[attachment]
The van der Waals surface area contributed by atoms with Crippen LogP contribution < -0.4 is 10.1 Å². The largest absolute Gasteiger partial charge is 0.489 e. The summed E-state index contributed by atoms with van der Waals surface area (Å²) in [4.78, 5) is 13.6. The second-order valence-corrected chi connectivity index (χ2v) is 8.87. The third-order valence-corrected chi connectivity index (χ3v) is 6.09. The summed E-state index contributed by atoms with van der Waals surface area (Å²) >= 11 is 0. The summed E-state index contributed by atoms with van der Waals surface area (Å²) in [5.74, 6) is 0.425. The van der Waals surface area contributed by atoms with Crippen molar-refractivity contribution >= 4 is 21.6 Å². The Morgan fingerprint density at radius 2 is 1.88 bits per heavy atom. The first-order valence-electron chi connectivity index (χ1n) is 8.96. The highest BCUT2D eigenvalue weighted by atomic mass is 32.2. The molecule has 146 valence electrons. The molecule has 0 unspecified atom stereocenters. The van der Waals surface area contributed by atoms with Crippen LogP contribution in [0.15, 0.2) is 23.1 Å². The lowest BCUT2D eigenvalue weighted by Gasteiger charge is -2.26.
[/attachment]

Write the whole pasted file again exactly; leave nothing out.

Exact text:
The van der Waals surface area contributed by atoms with Crippen LogP contribution < -0.4 is 10.1 Å². The largest absolute Gasteiger partial charge is 0.489 e. The summed E-state index contributed by atoms with van der Waals surface area (Å²) in [4.78, 5) is 13.6. The second-order valence-corrected chi connectivity index (χ2v) is 8.87. The third-order valence-corrected chi connectivity index (χ3v) is 6.09. The summed E-state index contributed by atoms with van der Waals surface area (Å²) >= 11 is 0. The summed E-state index contributed by atoms with van der Waals surface area (Å²) in [5.74, 6) is 0.425. The van der Waals surface area contributed by atoms with Crippen molar-refractivity contribution >= 4 is 21.6 Å². The Morgan fingerprint density at radius 2 is 1.88 bits per heavy atom. The first-order valence-electron chi connectivity index (χ1n) is 8.96. The highest BCUT2D eigenvalue weighted by atomic mass is 32.2. The molecule has 146 valence electrons. The molecule has 0 unspecified atom stereocenters. The van der Waals surface area contributed by atoms with Crippen LogP contribution in [0.15, 0.2) is 23.1 Å². The lowest BCUT2D eigenvalue weighted by Gasteiger charge is -2.26.